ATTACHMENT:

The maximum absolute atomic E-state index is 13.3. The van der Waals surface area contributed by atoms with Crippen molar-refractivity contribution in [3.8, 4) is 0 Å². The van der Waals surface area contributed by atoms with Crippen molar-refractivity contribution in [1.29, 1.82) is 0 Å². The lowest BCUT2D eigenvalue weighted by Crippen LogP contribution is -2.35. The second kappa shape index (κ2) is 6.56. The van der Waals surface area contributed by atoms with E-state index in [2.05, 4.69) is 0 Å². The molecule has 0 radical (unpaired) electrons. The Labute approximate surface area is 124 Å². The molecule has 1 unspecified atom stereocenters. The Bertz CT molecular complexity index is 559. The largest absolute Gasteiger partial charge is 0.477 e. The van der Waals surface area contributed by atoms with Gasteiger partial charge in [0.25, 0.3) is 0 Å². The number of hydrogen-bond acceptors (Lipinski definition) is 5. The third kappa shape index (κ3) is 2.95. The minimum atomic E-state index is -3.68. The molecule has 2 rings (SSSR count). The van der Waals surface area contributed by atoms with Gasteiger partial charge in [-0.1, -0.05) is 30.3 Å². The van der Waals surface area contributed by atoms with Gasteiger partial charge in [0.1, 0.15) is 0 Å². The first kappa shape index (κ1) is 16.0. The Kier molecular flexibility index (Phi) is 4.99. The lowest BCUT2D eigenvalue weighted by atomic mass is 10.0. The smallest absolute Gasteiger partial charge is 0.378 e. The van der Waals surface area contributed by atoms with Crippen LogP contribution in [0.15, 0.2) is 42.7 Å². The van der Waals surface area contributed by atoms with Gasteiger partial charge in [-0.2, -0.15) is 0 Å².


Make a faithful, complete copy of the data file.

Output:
The maximum absolute atomic E-state index is 13.3. The van der Waals surface area contributed by atoms with Crippen molar-refractivity contribution in [3.8, 4) is 0 Å². The van der Waals surface area contributed by atoms with Crippen molar-refractivity contribution in [1.29, 1.82) is 0 Å². The lowest BCUT2D eigenvalue weighted by Crippen LogP contribution is -2.35. The second kappa shape index (κ2) is 6.56. The van der Waals surface area contributed by atoms with E-state index in [2.05, 4.69) is 0 Å². The molecule has 0 radical (unpaired) electrons. The Labute approximate surface area is 124 Å². The molecule has 1 unspecified atom stereocenters. The Bertz CT molecular complexity index is 559. The largest absolute Gasteiger partial charge is 0.477 e. The van der Waals surface area contributed by atoms with Gasteiger partial charge in [0.25, 0.3) is 0 Å². The number of hydrogen-bond acceptors (Lipinski definition) is 5. The third kappa shape index (κ3) is 2.95. The minimum atomic E-state index is -3.68. The molecule has 2 rings (SSSR count). The van der Waals surface area contributed by atoms with Gasteiger partial charge in [-0.1, -0.05) is 30.3 Å². The van der Waals surface area contributed by atoms with Gasteiger partial charge in [0.1, 0.15) is 0 Å². The first kappa shape index (κ1) is 16.0. The Kier molecular flexibility index (Phi) is 4.99. The lowest BCUT2D eigenvalue weighted by atomic mass is 10.0. The smallest absolute Gasteiger partial charge is 0.378 e. The van der Waals surface area contributed by atoms with Crippen LogP contribution in [0.15, 0.2) is 42.7 Å². The van der Waals surface area contributed by atoms with Gasteiger partial charge in [-0.2, -0.15) is 0 Å².